The State of Click Fraud in 2018

The State of Click Fraud in 2018

While watching the President’s recent State of the Union address, we got to thinking, why not do something similar in regards to the state of click fraud in 2018. As a leader in monitoring and prevention, perhaps we could offer a summary of where things stand that would be helpful to our many customers around the world. So, here goes…we proudly present PPCSecure’s unofficial “2018 State of Click Fraud” address:

No matter the President, when giving their address, they will typically start out by saying something similar to “The state of the union is STRONG” or “The state of the union is GOOD”.

Well, unfortunately for our friends reading this who engage in online advertising, the state of digital media fraud in 2018 is not so good. We’ve been providing click fraud monitoring for almost 10 years now and honestly, the situation has not changed much overall. As a percentage of total clicks, the amount of clicks which are fraudulent is still between 16 and 27% for most advertisers, virtually unchanged from ten years ago. Invalid clicks are still costing businesses between $10 and $20 billion dollars per year, depending on whose statistics you believe. And the worst industries for click fraud are still the worst (we’re looking at you, locksmiths and plumbers). Competing businesses still click on each other in hopes it will eat up their competitor’s daily budget, and bots still roam the web seeking for targets to exploit.

What has changed is the TYPE of click fraud that is most prevalent. The search engines do a much better job than they used to in detecting and stopping the most obvious forms of click fraud (such as 20 clicks in a row from a single IP address on a device being controlled by a human targeting a single ad over a 2 minute period). These simpler types of fraud have been reduced significantly in the last five or six years.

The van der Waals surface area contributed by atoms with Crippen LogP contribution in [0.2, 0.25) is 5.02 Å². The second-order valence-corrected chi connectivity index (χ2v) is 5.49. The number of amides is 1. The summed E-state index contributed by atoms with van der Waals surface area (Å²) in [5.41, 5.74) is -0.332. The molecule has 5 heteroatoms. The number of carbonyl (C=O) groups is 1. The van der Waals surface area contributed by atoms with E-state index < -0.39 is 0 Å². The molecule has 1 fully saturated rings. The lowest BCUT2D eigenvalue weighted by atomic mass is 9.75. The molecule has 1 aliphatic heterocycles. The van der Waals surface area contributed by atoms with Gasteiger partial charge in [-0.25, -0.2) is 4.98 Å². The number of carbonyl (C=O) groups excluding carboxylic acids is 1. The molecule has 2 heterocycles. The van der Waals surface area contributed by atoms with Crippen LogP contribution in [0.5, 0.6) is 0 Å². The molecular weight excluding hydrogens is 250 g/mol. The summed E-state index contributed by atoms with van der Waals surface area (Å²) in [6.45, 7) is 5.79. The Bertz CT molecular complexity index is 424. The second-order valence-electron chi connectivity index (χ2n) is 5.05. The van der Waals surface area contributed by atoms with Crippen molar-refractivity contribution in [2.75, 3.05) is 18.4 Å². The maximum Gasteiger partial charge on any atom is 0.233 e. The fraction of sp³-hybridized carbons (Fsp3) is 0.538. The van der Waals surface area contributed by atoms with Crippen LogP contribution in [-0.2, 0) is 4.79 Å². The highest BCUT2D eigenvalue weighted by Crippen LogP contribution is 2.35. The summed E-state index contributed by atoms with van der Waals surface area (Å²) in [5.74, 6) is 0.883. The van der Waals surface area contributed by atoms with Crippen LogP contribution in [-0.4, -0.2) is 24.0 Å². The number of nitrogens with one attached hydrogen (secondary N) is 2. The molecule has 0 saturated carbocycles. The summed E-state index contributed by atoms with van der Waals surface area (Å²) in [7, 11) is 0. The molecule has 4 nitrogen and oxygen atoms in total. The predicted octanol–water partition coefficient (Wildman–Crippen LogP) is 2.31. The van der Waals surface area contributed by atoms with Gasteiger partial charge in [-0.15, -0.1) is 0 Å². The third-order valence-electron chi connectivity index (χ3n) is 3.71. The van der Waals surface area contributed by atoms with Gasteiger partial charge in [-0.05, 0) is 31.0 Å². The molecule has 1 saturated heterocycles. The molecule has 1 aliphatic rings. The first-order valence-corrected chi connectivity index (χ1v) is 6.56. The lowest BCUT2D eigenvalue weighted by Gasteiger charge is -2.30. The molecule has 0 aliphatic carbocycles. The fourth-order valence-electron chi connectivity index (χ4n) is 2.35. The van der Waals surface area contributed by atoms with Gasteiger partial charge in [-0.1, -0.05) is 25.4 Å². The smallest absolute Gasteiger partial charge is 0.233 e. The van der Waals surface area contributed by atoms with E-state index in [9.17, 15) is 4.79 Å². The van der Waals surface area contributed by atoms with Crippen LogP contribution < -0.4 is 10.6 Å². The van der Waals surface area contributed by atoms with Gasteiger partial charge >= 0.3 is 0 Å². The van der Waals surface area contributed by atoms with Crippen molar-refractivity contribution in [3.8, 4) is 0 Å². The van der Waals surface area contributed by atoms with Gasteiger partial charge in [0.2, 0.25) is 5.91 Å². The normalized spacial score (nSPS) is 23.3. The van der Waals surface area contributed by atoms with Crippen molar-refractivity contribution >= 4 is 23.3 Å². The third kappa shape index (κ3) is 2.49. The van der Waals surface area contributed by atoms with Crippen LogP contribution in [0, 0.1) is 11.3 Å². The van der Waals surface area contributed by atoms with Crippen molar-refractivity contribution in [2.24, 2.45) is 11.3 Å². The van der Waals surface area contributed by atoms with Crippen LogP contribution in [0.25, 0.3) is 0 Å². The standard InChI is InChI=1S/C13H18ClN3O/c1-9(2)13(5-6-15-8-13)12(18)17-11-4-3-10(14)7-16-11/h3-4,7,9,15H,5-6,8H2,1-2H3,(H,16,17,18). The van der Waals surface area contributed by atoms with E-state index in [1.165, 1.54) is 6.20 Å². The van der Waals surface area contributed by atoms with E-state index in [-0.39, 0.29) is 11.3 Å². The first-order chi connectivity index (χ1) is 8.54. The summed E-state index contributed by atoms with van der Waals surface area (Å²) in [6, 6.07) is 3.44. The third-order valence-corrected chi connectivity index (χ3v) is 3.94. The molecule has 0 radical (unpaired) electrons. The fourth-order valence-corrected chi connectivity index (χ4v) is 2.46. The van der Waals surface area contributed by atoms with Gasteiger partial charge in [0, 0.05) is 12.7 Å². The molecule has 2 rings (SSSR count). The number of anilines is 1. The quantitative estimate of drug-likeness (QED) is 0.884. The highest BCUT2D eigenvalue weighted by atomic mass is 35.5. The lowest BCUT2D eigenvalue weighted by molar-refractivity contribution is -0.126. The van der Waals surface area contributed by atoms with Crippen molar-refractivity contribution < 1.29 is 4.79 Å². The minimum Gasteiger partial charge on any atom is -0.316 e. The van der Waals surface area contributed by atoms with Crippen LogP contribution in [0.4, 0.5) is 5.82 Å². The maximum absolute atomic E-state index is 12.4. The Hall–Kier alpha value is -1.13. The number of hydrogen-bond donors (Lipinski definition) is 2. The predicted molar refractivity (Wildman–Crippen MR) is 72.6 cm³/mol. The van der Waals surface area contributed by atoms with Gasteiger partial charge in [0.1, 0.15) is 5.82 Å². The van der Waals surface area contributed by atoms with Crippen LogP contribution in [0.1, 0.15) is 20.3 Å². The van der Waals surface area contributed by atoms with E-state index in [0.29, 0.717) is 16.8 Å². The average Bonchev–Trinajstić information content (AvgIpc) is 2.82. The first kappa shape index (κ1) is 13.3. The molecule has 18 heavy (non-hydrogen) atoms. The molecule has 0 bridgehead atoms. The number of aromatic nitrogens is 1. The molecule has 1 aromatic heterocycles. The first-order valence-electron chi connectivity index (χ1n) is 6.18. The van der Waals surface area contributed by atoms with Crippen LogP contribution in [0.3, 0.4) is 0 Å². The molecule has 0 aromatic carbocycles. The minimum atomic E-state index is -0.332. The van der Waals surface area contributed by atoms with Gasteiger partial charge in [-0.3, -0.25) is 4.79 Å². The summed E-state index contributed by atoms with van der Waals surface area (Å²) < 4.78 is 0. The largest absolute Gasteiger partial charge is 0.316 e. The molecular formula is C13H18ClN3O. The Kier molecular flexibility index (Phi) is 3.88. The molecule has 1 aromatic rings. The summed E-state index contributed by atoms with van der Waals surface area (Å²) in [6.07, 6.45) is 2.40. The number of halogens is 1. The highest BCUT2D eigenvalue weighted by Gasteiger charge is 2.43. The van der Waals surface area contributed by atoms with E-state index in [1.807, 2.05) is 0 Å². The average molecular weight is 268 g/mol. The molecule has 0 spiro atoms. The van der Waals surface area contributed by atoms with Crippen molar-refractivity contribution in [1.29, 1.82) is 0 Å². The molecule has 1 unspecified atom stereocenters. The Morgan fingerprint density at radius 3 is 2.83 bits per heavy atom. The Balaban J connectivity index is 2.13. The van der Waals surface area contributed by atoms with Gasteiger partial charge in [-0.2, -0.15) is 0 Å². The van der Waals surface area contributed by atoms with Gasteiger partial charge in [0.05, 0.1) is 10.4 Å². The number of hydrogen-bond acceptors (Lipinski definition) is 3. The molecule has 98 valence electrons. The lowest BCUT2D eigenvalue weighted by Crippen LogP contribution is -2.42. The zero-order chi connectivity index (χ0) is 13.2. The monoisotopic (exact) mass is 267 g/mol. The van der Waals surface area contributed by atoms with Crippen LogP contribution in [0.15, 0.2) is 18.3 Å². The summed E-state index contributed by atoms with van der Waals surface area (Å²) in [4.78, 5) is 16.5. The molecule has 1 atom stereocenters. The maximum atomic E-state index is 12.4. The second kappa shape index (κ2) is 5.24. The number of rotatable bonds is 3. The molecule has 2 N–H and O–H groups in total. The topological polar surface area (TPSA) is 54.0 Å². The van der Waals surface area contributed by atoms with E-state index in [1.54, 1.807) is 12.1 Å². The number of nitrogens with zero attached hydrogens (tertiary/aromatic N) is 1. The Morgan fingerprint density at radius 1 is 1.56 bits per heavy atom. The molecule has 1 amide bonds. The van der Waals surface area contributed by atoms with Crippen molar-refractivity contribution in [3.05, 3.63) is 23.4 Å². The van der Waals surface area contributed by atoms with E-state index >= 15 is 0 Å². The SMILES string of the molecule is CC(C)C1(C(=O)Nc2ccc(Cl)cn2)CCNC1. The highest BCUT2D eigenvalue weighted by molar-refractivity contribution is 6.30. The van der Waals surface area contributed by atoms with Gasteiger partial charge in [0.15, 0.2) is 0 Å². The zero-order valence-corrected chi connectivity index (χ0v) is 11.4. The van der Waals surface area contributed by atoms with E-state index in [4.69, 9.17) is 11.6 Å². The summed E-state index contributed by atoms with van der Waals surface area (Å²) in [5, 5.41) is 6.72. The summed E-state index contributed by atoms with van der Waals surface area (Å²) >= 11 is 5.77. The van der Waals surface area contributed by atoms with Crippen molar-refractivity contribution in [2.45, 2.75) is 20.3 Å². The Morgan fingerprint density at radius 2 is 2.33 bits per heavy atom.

Many people will see this development and say “bravo”. And certainly, the search engines should be applauded for their efforts. But let’s not kid ourselves on their motivations. Fixing this problem is just good business. Imagine a world where the majority of clicks are fake. We’re relatively certain the major search players have sat around a board room table and discussed that very real concern. And they know that their bread is buttered by advertisers who need to feel SAFE when they hand over their ad budgets. Advertisers who believe their money is being wasted on fake clicks are going to naturally seek greener pastures. So, it is incumbent on the search engines to ensure click fraud is monitored and kept at a reasonable level.

With that said, click fraud detection is still key because although certian loopholes have been closed, other ones are now being exploited. Invalid clicking has become more sophisticated in the past few years, which has provided new challenges for the industry. Excessive clicking used to be mostly “friendly fire” and “competitor driven” which is frankly, easier to identify and stop. But, today, we are seeing more bot-driven fraud, especially in display network advertising. This is because the owners of websites where your ad is displayed earn a profit for each click. And some people will go to great lengths to artificially inflate their click numbers. Bots are a good way of doing this.